Moreover, these trade agreements are also based on international law which provides principles for the interpretation of treaties and various technical rules on matters such as formation, reservation and amendment. The instrument that regulates the basic principles that are used as the basis for trade cooperation is contained in the General Agreement on Tariffs on Service (GATS) in Annex 1b of the WTO Charter. It is understandable, if there is an offense, the legal obligation is understood to create “legal responsibility”. In other words, the concept of a bilateral trade agreement signed by Indonesia and Switzerland is categorized as an agreement with a low level of delegation because international organisation such as the WTO has drafted international conventions and non-binding rules and some are used by private actors (Abbott, Keohane, Moravcsik, et al., 2000).
As it is known, globalization, which gives impact to the international economic system, has encouraged every country to open its market and economy so that it can be accessed and access global markets, including Indonesia and Switzerland. Since the Indonesia-EFTA CEPA took effect, Switzerland and Liechtenstein removed 7,042 Tariff Posts (81.74%) or 9965% of the value of Swiss commodity imports from Indonesia. The result of this implementation is an increase in Indonesian commodities to Switzerland in the first quarter of 2022.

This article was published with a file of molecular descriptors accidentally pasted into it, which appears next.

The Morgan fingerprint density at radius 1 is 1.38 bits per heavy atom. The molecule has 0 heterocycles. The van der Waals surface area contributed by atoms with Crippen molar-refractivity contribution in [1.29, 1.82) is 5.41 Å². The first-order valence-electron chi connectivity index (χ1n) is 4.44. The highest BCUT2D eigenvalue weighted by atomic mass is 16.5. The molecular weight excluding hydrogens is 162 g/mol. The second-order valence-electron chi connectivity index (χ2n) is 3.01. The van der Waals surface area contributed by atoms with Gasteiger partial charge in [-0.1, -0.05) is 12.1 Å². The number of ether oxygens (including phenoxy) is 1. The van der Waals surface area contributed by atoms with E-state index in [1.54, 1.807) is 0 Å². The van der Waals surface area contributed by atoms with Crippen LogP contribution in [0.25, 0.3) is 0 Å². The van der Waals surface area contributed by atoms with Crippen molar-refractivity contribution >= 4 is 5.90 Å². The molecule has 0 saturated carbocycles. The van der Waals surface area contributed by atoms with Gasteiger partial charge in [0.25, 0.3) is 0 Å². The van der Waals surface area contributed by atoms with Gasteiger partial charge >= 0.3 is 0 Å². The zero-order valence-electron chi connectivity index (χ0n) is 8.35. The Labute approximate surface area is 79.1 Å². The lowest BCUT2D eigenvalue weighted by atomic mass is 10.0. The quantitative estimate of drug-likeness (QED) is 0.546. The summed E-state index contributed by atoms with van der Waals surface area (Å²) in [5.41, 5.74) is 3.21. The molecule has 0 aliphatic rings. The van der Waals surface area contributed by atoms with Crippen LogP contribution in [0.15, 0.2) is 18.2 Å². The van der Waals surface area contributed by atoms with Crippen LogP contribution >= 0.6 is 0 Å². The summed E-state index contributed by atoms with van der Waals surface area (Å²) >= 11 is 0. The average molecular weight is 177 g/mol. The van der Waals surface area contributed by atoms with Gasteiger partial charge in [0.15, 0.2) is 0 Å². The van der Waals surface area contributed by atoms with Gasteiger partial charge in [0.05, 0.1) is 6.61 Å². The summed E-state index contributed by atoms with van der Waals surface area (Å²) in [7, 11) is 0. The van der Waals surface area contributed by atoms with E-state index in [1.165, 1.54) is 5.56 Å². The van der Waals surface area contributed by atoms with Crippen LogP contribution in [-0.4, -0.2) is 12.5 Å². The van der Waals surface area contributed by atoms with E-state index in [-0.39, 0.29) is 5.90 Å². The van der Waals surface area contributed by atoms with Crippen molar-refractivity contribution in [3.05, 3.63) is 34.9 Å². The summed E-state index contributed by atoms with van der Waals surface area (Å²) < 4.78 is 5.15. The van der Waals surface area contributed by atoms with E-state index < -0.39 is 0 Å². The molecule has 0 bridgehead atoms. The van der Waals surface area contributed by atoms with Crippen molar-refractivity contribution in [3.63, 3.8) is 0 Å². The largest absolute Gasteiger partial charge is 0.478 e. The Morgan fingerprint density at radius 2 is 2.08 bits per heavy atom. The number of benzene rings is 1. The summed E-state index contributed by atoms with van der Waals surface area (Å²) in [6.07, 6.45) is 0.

In analyzing the relationship between Indonesia and Switzerland, the cooperation that has been built since 1951 becomes interesting to be discussed further. Diplomatic relations that have been built for decades have been running stronger by not only involving the two state government actors (G2G), but also between businesspersons (B2B) and people-to-people relations between the two countries. This condition is in line with the complex interdependence theory, which was first introduced by Robert Keohane and Joseph Nye, Jr in the late 1970s. This theory explains the state of relations between countries which no longer prioritizes the role of state leaders, but the presence of important roles from many other transnational actors such as multinational companies to the community level (Keohane dan Nye, Jr, 1997: 23).